Blogmatics: Sin


This is the eighth part of a series I’m calling Blogmatics. It’s an attempt on my part to lay out as best I can in as brief a manner as I can all the theological assumptions behind my blog posts.


There are a lot of things we don’t like to talk about in the church. Always have been, always will be. These taboo topics tend to shift with the cultural sands. Things that once were taboo eventually become acceptable to speak about and vice versa.

It could just be me, but sin seems to be an increasingly taboo topic in the church. Of course, there are still plenty of fire and brimstone churches out there, but outside of a depravity obsessed tradition, sin isn’t something many of us are comfortable talking about. It doesn’t put butts in the seats the way it used to, it’s awkward to talk about with people outside the church (and many inside it), and public image is a powerful force in the church, so we don’t talk about sin.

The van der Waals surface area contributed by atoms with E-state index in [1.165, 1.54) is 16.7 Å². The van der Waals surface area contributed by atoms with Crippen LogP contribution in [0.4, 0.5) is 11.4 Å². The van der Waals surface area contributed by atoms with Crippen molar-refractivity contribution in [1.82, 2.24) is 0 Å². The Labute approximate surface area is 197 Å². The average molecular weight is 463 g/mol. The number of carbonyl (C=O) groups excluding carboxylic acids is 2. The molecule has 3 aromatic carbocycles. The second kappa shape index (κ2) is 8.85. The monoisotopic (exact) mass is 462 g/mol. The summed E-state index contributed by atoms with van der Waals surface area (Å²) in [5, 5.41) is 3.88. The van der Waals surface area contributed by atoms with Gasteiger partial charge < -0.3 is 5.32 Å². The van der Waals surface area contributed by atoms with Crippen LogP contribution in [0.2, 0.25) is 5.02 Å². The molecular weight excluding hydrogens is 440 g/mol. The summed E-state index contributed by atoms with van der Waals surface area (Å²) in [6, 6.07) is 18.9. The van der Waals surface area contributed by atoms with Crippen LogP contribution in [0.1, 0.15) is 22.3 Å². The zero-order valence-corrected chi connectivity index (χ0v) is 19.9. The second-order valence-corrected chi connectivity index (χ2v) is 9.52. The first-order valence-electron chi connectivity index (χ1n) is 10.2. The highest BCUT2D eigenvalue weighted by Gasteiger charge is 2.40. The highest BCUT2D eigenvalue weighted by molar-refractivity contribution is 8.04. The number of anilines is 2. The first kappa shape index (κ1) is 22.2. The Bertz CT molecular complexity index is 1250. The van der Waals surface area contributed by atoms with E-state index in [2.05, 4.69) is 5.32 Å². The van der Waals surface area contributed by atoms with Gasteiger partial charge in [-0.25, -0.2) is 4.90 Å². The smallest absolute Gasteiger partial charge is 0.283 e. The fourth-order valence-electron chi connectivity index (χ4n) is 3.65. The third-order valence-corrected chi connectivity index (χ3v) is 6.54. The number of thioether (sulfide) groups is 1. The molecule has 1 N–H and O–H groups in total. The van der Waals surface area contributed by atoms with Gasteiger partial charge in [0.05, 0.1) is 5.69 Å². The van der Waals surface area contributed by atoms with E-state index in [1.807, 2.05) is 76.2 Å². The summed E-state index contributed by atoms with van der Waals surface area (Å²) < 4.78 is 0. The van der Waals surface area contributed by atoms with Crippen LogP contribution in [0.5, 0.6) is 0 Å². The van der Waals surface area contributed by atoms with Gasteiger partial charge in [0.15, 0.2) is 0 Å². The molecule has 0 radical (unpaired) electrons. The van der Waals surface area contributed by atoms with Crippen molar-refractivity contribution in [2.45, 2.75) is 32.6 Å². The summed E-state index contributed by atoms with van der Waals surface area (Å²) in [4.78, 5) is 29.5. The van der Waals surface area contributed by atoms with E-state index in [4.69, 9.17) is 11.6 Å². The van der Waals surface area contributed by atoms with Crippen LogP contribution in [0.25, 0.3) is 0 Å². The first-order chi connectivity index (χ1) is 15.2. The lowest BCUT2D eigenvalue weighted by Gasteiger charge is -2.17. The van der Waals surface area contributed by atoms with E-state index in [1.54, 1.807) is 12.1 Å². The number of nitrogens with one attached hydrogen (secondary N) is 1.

It’s just easier that way.

But why don’t we talk about sin?

Is it just because it makes us uncomfortable?


But I wonder if part of the reason we don’t talk about sin is that many of us don’t have a clear handle on what sin is, or at least the understanding of sin that we do have is confusing and, if we’re honest, seems absurd – a child stealing a cookie from the cookie jar is equivalent to genocide? Really??

So we don’t talk about sin because we don’t know how to or at least we don’t know how to talk about it in a way that makes much sense.

But sin is a central issue in the Bible. We can’t escape it. It’s the very reason for the incarnation, the crucifixion, and the resurrection. Which means we need to do our best to try and understand it and why the Bible seems to find it so problematic.

So what is sin?

Missing the mark?